With the World Cup at an end, coaches, directors, and players are all beginning to look back at it and see what it portents for the future.
Looking amongst the four best sides this year—Brazil, Spain, Germany, and the Netherlands—the first thing that jumps into your mind is that they all share the same shape: 4-2-3-1. While it is not uncommon for many top sides to share similar or the same shape over the years, they tend to simply be variants of the 4-4-2 and the 4-3-3.
Having these sides all share the more sophisticated 4-2-3-1 from nations that tended to play vastly different styles over generations is something that the football world is surely to take note from.
Now one may ask why this particular set-up is more sophisticated than any other shape; particularly the 4-4-2 or the 4-3-3. The reason is that while watching a team use it appears to be extremely fluid and offers the most versatility (which to some may mean players simply get freedom to express and in fact make it less sophisticated) it is the very fact that the fluidity of it comes from an extreme discipline to know exactly how each zone is supposed to move and how every player is supposed to be marked.
In addition, the formation only uses four truly set positions: the goalkeeper, two centre-backs, and one pure striker that can perform hold-up play.
At every other position each player is required to perform the function of at least two positions in order for the shape to work which gives the team the fluidity to attack, counter-attack, and defend en masse.
Take for example the role of the wingers and where the width comes from in each of these teams.
How many pure wingers are there? Robinho? Robben? The Spanish team dropped David Silva from the line-up and instead use a combination of Andres Iniesta, David Villa, and Pedro for width; all players that can drift into the center and create plays (ignoring Pedro’s terribly selfish display against Germany).
Germany used Thomas Mueller, Lukas Podolski, and Mesut Ozil; all of which are more converted players that drift in and out that pure wingers. The same can be said for Dirk Kuyt for the Oranje and Kaka’s almost floating playmaking role for Brazil.
That leaves us with just Arjen Robben and Robinho as pure wingers; just two!
Even then, Robinho can play any forward position and can even drop deep to pick up the ball and attack into space instead of waiting on the touchline.
Robben has a tendency to stay at the touchline, but even then he is playing on the opposite wing. Look at his goal against Slovakia to see why: the ability to cut into your strong foot and shoot provides an added threat and requires the winger to line up on both sides of the pitch.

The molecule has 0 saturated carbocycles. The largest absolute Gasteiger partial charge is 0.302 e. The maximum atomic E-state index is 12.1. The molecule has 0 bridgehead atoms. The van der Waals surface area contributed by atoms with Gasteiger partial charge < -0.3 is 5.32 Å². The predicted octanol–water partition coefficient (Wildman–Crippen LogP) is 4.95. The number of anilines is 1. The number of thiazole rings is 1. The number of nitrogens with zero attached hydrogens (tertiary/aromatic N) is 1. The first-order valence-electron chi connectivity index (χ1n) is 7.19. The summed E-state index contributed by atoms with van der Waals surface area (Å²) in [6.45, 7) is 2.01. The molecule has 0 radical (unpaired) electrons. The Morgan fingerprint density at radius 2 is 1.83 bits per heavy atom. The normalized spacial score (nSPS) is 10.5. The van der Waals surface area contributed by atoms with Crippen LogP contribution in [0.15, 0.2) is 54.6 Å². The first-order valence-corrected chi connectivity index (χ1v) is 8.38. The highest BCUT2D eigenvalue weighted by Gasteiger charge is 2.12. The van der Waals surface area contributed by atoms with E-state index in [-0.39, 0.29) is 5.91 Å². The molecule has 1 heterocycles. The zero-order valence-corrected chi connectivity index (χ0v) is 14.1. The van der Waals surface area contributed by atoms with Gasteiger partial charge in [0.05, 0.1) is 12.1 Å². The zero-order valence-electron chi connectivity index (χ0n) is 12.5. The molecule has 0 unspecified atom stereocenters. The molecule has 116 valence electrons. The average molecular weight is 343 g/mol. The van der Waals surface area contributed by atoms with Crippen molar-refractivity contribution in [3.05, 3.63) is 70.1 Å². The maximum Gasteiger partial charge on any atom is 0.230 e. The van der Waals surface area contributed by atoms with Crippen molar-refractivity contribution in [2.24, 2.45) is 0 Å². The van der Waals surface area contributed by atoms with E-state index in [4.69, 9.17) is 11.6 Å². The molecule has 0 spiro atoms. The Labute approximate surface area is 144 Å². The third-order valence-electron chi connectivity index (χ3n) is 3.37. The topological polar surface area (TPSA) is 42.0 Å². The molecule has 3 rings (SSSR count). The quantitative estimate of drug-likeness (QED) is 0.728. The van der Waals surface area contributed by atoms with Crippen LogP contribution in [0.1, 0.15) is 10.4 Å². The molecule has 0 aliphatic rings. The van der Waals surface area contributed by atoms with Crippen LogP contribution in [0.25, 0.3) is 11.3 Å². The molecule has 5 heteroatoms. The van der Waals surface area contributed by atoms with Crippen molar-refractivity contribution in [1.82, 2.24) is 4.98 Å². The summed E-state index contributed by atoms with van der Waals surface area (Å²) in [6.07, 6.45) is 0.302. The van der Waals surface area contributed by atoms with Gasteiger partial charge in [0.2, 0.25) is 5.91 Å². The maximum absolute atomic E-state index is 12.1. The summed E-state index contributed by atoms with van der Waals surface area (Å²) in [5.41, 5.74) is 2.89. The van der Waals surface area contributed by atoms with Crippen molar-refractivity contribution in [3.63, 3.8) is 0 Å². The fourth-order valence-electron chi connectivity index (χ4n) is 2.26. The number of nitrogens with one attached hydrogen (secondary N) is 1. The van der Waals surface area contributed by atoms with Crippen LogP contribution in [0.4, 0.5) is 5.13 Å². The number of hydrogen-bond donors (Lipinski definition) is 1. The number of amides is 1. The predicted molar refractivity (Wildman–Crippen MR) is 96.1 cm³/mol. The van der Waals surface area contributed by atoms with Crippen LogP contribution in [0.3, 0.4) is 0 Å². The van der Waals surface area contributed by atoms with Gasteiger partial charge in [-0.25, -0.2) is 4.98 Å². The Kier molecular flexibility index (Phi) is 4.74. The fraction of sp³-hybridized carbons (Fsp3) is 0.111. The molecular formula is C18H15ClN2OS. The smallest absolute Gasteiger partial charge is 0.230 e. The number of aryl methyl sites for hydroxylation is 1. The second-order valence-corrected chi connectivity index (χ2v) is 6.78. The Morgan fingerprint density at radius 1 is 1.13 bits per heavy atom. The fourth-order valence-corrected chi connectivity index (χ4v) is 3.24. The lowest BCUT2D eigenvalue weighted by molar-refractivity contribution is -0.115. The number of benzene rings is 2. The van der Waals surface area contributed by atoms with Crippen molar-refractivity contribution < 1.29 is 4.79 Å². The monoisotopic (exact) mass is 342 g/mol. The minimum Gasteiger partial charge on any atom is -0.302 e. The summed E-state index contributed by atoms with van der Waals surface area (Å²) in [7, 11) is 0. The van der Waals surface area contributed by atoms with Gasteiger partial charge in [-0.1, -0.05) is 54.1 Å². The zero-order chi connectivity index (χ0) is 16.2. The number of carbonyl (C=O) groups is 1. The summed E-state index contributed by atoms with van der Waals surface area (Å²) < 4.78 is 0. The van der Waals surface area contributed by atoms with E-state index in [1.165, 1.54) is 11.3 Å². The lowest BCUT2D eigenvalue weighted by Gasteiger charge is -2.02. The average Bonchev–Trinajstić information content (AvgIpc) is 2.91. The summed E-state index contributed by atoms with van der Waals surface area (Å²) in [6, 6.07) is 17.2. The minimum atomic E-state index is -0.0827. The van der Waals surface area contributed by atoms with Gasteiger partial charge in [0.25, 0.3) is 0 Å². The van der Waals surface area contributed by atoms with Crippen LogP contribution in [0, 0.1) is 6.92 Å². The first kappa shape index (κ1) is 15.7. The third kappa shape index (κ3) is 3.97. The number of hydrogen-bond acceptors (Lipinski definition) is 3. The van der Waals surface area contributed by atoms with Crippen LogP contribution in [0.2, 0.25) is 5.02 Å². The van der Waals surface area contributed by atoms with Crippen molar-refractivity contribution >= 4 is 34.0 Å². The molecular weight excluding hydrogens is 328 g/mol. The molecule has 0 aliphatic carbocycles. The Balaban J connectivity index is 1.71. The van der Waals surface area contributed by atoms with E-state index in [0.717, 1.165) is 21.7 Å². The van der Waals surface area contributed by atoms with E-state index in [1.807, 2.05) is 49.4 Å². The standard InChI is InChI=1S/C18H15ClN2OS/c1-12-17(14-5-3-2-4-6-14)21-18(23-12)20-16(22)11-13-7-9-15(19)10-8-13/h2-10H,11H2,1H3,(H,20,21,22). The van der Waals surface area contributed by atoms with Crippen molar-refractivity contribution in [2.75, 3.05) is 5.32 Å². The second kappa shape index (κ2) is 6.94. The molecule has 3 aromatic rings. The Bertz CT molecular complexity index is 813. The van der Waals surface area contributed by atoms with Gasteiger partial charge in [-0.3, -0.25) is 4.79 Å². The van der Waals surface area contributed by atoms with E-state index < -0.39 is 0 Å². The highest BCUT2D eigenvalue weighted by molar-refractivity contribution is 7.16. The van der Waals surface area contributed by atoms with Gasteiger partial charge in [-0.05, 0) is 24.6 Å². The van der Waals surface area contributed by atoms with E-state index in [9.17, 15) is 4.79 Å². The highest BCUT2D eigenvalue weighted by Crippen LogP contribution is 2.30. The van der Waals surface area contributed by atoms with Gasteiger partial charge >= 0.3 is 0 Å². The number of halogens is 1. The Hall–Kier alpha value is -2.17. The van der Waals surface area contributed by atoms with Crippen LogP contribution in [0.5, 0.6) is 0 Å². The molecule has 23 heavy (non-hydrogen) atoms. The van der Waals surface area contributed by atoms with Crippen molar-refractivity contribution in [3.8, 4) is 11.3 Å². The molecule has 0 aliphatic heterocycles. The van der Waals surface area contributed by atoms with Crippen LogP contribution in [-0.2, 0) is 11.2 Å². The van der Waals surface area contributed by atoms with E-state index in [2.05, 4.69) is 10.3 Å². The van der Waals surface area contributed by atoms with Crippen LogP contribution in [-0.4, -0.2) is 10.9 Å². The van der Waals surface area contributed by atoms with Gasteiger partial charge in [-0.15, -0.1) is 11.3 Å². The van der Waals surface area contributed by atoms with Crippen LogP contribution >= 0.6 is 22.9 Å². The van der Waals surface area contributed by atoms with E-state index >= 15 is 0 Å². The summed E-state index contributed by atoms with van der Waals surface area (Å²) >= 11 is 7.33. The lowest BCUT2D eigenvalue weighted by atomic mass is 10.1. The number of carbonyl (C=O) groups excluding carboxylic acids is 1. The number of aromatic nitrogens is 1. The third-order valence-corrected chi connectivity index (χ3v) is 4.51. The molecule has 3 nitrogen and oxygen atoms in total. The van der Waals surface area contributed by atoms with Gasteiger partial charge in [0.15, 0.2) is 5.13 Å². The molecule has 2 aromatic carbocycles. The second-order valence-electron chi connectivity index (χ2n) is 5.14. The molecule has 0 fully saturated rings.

So if the classic winger is all but gone, where does the width come from?
All these sides require their fullbacks to be able to charge up the field and get involved in build-up play and cross into the box. With the exception of the Dutch, you can see a list of the top fullbacks in the world lined up in these sides: Sergio Ramos, Phillip Lahm, and the best of them in Maicon.
So if the fullbacks dedicate that much to the attack, what happens to the defense?
This is where one of the two deep midfielders comes into play. Called a ‘double-pivot’ by some (specifically ZonalMarking which has excellent tactical articles), I can say that I was not a fan when the Cup started of this style. Why waste two players in the back instead of just one in the ‘Makelele’ role and play an extra forward?
While there are lots of theories and answers to this, for the purposes of this article the ‘double-pivot’ allows the team to suddenly become a 3-3-3-1. You not only clog the midfield of the other team’s attack, but when your fullbacks start going forward, you still maintain a solid defensive line, push the other deep midfielder up, and use one of the creative midfielders to either side to have an advantage on the cross.
This leads into the next point about the death of the pure playmaker. Looking at the four sides again, the only one that played that role this summer was Kaka, who lacked form and at times looked lost in Dunga’s set up. Sneijder, Xavi, Iniesta, Ozil, and the rest do not strictly play as classic ‘no. 10s.’
Each of these players either drops deeper into the midfield or floats onto the wings depending on where the push is coming from, and all are expected to be able to put at least some defensive pressure on their opposition.
So what does this all mean for the transfer window? Look for a reverse of what Real Madrid and Manchester City did last season.
Gone are the days where pure strikers are worth more than players that can line-up all over the front.
The use of attacking fullbacks are no longer a luxury, but an absolute necessity.
Pure wingers are no longer in vogue, but midfielders that can drift into the center or to the touchline will be the toast of the town.
And most of all, the switch from the brilliant attacking number 10 to be supplanted by a cadre of multi positioned playmakers from the front all the way to the back.
Because if the World Cup is any indication of what the future holds for football, then the 4-2-3-1 will be king of the pitch and all other shapes will bow before its flexible will.